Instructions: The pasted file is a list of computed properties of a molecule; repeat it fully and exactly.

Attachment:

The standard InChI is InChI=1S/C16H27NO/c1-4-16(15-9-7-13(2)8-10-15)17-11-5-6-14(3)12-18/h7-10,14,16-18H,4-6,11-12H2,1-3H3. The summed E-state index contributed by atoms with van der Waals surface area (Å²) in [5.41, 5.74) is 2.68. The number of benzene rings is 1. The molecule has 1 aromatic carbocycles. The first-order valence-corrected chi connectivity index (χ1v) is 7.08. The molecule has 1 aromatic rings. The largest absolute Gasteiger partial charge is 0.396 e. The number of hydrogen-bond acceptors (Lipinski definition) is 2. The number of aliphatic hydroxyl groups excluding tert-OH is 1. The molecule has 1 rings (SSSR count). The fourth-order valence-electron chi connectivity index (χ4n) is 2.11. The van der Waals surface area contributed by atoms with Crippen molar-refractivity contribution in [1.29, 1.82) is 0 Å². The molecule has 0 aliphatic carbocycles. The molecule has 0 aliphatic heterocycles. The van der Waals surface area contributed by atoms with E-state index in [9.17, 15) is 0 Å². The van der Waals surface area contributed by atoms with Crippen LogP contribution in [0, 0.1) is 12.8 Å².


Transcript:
The standard InChI is InChI=1S/C16H27NO/c1-4-16(15-9-7-13(2)8-10-15)17-11-5-6-14(3)12-18/h7-10,14,16-18H,4-6,11-12H2,1-3H3. The summed E-state index contributed by atoms with van der Waals surface area (Å²) in [5.41, 5.74) is 2.68. The number of benzene rings is 1. The molecule has 1 aromatic carbocycles. The first-order valence-corrected chi connectivity index (χ1v) is 7.08. The molecule has 1 aromatic rings. The largest absolute Gasteiger partial charge is 0.396 e. The number of hydrogen-bond acceptors (Lipinski definition) is 2. The number of aliphatic hydroxyl groups excluding tert-OH is 1. The molecule has 1 rings (SSSR count). The fourth-order valence-electron chi connectivity index (χ4n) is 2.11. The van der Waals surface area contributed by atoms with Crippen molar-refractivity contribution in [1.29, 1.82) is 0 Å². The molecule has 0 aliphatic carbocycles. The molecule has 0 aliphatic heterocycles. The van der Waals surface area contributed by atoms with E-state index in [9.17, 15) is 0 Å². The van der Waals surface area contributed by atoms with Crippen LogP contribution in [0, 0.1) is 12.8 Å².